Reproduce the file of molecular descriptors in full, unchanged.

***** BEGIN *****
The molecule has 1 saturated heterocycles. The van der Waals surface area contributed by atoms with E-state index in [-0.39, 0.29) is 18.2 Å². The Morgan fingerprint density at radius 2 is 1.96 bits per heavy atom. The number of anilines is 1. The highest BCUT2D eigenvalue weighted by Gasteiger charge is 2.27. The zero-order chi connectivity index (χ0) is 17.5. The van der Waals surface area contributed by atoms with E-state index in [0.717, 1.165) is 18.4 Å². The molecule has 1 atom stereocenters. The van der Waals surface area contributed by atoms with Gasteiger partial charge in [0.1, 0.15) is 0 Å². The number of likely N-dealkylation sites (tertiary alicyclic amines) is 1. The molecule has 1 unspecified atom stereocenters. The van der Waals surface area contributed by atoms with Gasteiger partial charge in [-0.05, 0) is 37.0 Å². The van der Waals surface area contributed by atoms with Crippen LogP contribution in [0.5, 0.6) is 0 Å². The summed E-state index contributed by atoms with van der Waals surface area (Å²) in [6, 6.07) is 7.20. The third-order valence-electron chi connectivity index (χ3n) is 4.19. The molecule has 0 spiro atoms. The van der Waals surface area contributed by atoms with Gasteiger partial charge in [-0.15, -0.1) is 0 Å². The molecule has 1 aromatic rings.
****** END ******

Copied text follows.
The molecule has 1 saturated heterocycles. The van der Waals surface area contributed by atoms with E-state index in [-0.39, 0.29) is 18.2 Å². The Morgan fingerprint density at radius 2 is 1.96 bits per heavy atom. The number of anilines is 1. The highest BCUT2D eigenvalue weighted by Gasteiger charge is 2.27. The zero-order chi connectivity index (χ0) is 17.5. The van der Waals surface area contributed by atoms with E-state index in [0.717, 1.165) is 18.4 Å². The molecule has 1 atom stereocenters. The van der Waals surface area contributed by atoms with Gasteiger partial charge in [0.1, 0.15) is 0 Å². The number of likely N-dealkylation sites (tertiary alicyclic amines) is 1. The molecule has 1 unspecified atom stereocenters. The van der Waals surface area contributed by atoms with Gasteiger partial charge in [-0.05, 0) is 37.0 Å². The van der Waals surface area contributed by atoms with Crippen LogP contribution in [0.5, 0.6) is 0 Å². The summed E-state index contributed by atoms with van der Waals surface area (Å²) in [6, 6.07) is 7.20. The third-order valence-electron chi connectivity index (χ3n) is 4.19. The molecule has 0 spiro atoms. The van der Waals surface area contributed by atoms with Gasteiger partial charge in [-0.15, -0.1) is 0 Å². The molecule has 1 aromatic rings.